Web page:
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Lev, B 2000, “Knowledge and shareholder value”,, download May 15 2002, 2002.

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Intellectual Capital’s Leverage on Shareholder Value Growth: A Lesson for Developing Economies

1Solusi University, Zimbabwe

American Journal of Educational Research. 2013, Vol. 1 No. 5, 149-155
DOI: 10.12691/education-1-5-1
Copyright © 2013 Science and Education Publishing

Cite this paper:
Bongani Ngwenya. Intellectual Capital’s Leverage on Shareholder Value Growth: A Lesson for Developing Economies. American Journal of Educational Research. 2013; 1(5):149-155. doi: 10.12691/education-1-5-1.

Correspondence to: Bongani Ngwenya, Solusi University, Zimbabwe. Email:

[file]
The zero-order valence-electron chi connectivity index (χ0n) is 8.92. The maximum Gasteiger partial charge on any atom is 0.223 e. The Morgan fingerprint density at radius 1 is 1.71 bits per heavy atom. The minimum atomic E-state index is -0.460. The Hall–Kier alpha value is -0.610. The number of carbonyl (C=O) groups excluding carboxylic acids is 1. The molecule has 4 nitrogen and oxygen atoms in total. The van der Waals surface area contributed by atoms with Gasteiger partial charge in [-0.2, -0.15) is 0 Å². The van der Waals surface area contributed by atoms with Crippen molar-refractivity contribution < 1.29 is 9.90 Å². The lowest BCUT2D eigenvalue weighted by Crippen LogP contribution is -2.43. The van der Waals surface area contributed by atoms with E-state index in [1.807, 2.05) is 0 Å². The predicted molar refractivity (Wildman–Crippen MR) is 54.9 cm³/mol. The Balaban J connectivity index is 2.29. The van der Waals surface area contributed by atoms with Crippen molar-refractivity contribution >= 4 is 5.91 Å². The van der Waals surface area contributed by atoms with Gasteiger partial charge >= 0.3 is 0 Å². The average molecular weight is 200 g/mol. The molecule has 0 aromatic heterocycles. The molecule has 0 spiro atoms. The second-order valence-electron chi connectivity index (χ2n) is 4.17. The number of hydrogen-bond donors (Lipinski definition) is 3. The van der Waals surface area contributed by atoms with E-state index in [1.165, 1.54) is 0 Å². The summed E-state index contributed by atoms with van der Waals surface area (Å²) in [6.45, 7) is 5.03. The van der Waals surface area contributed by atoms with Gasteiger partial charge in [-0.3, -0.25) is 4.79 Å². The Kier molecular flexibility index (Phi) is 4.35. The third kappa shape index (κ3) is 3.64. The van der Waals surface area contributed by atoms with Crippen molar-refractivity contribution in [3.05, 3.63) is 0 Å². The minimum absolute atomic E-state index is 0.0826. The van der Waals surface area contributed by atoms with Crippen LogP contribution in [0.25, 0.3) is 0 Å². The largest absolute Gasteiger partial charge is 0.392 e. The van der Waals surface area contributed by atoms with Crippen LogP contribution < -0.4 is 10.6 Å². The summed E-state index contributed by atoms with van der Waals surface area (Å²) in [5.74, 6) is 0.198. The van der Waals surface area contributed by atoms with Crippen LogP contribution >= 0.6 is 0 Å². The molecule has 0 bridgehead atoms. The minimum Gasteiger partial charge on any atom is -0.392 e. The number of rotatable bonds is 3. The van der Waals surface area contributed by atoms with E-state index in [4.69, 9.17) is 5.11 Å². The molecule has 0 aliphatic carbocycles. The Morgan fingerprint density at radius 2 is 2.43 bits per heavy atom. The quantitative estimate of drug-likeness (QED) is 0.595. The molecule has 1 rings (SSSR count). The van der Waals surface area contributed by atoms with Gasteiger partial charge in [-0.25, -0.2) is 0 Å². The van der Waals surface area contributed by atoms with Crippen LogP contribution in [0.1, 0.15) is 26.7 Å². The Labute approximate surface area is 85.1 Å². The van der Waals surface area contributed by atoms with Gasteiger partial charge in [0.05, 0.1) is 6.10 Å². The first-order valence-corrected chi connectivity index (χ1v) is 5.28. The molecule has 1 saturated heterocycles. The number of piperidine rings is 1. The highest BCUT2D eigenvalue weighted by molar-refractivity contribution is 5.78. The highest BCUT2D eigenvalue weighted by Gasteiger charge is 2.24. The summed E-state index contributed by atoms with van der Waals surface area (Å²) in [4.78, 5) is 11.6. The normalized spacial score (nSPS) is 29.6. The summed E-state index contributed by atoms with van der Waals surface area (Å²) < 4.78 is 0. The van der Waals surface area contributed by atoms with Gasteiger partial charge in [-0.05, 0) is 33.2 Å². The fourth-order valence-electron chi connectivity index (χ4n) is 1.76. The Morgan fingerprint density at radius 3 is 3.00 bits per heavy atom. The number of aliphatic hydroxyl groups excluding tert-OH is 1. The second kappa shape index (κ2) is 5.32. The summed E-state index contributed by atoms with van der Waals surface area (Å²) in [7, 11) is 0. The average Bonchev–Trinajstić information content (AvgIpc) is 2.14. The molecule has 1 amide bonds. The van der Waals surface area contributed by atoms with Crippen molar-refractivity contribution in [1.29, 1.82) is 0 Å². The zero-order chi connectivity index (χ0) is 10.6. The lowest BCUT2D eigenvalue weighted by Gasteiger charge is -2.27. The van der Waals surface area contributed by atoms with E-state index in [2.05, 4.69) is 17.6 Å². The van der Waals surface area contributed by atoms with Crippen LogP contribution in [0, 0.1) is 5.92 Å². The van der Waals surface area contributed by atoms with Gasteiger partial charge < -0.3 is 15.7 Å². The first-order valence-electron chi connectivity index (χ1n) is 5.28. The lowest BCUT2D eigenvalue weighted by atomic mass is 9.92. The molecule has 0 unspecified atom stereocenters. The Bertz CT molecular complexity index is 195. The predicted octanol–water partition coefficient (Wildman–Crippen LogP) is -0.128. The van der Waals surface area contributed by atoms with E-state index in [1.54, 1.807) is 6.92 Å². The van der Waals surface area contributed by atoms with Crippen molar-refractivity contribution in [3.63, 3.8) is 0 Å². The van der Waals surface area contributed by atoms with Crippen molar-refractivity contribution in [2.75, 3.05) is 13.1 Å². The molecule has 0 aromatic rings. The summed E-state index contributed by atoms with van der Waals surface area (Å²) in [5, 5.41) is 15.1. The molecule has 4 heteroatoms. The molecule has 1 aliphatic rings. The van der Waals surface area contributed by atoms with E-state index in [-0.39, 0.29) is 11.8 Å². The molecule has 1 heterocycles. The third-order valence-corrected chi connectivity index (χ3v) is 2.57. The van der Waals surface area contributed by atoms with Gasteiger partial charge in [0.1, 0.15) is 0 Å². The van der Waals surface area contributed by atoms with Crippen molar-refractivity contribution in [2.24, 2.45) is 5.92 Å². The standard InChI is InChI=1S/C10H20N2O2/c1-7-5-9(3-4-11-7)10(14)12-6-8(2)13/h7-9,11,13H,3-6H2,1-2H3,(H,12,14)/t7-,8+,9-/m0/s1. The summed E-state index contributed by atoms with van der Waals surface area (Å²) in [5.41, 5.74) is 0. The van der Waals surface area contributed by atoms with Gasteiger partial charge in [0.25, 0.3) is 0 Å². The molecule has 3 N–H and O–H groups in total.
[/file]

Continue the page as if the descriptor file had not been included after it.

The purpose of this study is to evaluate whether there is a correlation between the intellectual capital of employees, i.e. top managers (the agent) and the shareholder (the principal) value growth among Zimbabwean companies, listed on the Zimbabwe Stock Exchange. By using these results the aim is to further examine a possible indicator for leveraging the efficiency of intellectual capital in a developing economy as a lesson. In order to perform this investigation, intellectual capital and shareholder value are quantified with, respectively, value added per employee and share price value per employee. These measurements are gathered from 17 Zimbabwean listed companies, divided into five industry sectors, that is, services, manufacturing, agriculture, mining and information technology, and tested statistically in order to find a relationship. This means, according to the researcher`s propositions on the return on intellectual capital, that there also is a correlation between intellectual capital and shareholder value growth. In order to provide an indicator for improving companies’ intellectual capital, a statistical examination concerning the relationship between the Intellectual Capital Multiplier (IC Multiplier) and value added is also performed. This examination shows that there is a strong correlation between the IC Multiplier and value added, value added can to a degree of 84 percent be predicted by the IC Multiplier, and that working with the ratio between structural and human capital is an excellent method for companies in developing economies to increase their intellectual capital. In conclusion it can be said that most companies in this investigation show moderately low values regarding the IC Multiplier, leading to an erosion of the companies’ human capital. In order to become more stable and lower the degree of risk, these companies must improve their IC Multiplier. What this study demonstrates is that an improvement of the IC Multiplier also will have an extensive effect on the company’s shareholder value growth.